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Teachers turn coronavirus into classroom learning moments, dispelling myths along the way

Jackie Valley
Jackie Valley
CoronavirusEducation
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Cell phones generally hide in students’ pockets, purses and backpacks during instruction, existing as a kind of schoolwide contraband that shouldn’t be seen or heard.

But not Wednesday in one Las Vegas classroom.

“Grab a wipe,” Maggie Cox, the medical magnet instructor at Desert Pines High School, told her students as they entered the room. “Go ahead and wipe your phone.”

The activity wasn’t entirely out of the blue in this medical magnet program, where students study community health science. Cox runs the classroom like a medical office, instructing students to perform proper handwashing and sanitation techniques before and after using equipment or interacting with fictional patients. 

This standard operating procedure, however, has taken on a heightened meaning given the novel coronavirus outbreak officially declared a pandemic by the World Health Organization. The upper-respiratory disease has stymied education around the world, closing schools or forcing them into online-learning formats in some areas.

It also has provided a learning moment inside still-open schools as students come armed with questions and teachers do their best to dispel myths and provide accurate information. Last week, the Clark County School District released a digital lesson about COVID-19 — the formal name for the disease — that can be used with all sixth- through 12th-grade students. 

Cox is among other teachers who are tweaking their lesson plans to address the unfolding worldwide phenomenon. Gone are partner activities such as blood-pressure testing, replaced with plans that can be accomplished individually. In recent days, that has meant learning about microorganisms and the chain of infection — topics the educator conceded might not normally perk up students’ ears.

“They are hanging on my words when I talk about droplet prevention,” said Cox, president-elect of the Nevada Association for Career and Technical Education.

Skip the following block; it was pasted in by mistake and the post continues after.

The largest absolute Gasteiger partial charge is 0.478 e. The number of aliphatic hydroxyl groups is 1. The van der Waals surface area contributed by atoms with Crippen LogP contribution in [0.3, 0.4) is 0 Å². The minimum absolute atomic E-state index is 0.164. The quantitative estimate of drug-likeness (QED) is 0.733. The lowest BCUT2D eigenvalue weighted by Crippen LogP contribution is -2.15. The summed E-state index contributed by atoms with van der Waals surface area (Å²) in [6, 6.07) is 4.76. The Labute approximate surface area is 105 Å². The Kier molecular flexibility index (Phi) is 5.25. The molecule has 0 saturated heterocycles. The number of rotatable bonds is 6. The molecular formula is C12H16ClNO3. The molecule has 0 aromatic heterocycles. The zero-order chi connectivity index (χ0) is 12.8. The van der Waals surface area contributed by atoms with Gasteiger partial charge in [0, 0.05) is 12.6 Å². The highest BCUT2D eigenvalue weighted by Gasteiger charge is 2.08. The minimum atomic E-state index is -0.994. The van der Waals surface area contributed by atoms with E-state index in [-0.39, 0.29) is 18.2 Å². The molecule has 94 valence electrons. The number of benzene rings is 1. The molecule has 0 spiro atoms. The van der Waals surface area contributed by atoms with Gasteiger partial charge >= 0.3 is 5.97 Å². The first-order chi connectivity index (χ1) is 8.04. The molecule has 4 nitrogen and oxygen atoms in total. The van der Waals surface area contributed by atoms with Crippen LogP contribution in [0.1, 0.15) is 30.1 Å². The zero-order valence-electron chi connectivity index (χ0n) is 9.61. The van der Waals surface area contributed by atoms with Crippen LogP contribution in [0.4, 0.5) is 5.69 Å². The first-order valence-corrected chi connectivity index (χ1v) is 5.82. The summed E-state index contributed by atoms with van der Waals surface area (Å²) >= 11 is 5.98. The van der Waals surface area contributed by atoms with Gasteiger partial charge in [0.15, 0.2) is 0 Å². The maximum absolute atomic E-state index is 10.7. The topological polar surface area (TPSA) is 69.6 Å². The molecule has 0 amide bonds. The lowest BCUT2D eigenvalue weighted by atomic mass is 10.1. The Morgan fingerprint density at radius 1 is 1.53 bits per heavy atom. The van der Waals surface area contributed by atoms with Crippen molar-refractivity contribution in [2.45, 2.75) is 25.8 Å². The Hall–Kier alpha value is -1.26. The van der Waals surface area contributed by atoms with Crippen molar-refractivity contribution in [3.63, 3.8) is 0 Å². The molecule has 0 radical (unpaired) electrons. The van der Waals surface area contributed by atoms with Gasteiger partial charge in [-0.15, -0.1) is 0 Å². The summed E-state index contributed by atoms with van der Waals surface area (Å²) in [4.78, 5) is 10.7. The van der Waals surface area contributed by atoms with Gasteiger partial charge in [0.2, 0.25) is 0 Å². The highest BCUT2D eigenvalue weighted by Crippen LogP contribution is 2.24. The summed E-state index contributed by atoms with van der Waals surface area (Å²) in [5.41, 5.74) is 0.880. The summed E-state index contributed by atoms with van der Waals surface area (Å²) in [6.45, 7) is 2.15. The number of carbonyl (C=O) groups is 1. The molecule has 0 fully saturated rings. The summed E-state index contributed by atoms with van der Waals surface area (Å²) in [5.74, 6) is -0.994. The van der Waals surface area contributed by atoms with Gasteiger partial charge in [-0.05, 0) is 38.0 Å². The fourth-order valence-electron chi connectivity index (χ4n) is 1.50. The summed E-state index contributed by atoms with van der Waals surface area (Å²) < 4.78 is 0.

Teacher Maggie Cox explains the day's lesson during a Health Sciences II class at Desert Pines High School on Wednesday, March 11, 2020. (Jeff Scheid/The Nevada Independent)

On Wednesday afternoon, her students donned sanitized 3D glasses and digital styluses as they turned on special computers equipped with virtual and augmented reality programs. Their assignment: Complete a computerized lab activity that simulates the testing process for identifying influenza.

Cox said students’ comments and questions — whether about the mortality rate or cleaning supplies wiped off store shelves — started to increase last week, coinciding with the first presumptive positive case in Southern Nevada.

“There’s a level of panic that I did not expect,” she said.

But as the old saying goes, knowledge is power; hence, retooled lesson plans. Cox began talking about previous fast-spreading illnesses, the importance of vaccines, and the differences between viruses and bacteria, emphasizing basic prevention methods along the way. As a certified athletic trainer and mother of two young children, Cox said she realized what may be second nature for her wasn’t for her students.

In other words, the sanitation skills they harp on all the time in class weren’t necessarily viewed with the same seriousness elsewhere. 

“They haven’t had this experience where they realized how significant it was to, you know, wash your hands,” she said.

Emanuel Melendez, a junior in her Health Sciences II course, has carried that message home, making sure his younger sister washes her hands every time they return. But aside from extra sanitary diligence and a heightened interest in how viruses work, the 17-year-old hasn’t lost sleep over the novel coronavirus.

“Since I’m young, I’m pretty sure I’ll be fine,” he said. “I’m worried about maybe catching and spreading it to other people, but that’s about it.”

And while older students may be studying infectious diseases, age-appropriate lessons are happening in the lower grades as well. Virginia Mosier, a kindergarten teacher at Myrtle Tate Elementary School, recently brought out glue and green glitter for a demonstration.

She filled a Styrofoam bowl with glue, sprinkled it with glitter and high-fived surfaces to show how germs —in this case, the glitter — spread on contact. The same thing happens with actual germs on pencils and doorknobs, she told them, underscoring the need for proper handwashing. 

Never once, however, did she use the word “coronavirus.” The lesson was simply framed around staying safe and healthy, which Mosier said has led to fewer fingers in mouths and eyes. Their morning greetings have changed as well.

“Now, they have a choice between an elbow bump or a fist bump,” she said.

Back in Cox’s classroom Wednesday afternoon, the teenagers shared their findings after conducting the simulated flu testing. Suddenly, they had more insight into health workers’ frontline battle to curb the spread of the coronavirus and seasonal influenza cases.

“It’s very complicated,” one student said.

“You need patience,” another replied.

“Pretty easy to contaminate,” someone else chimed in.

Cox nodded and agreed before reminding students that elderly people and those with underlying health issues are most at risk for serious complications from the new virus. Still, she issued gentle advice to the possible night owls in the room.

“Don’t stay up at night watching TikTok or playing games,” she said. “Whatever it is you need to do to keep your body healthy, this is the time.”

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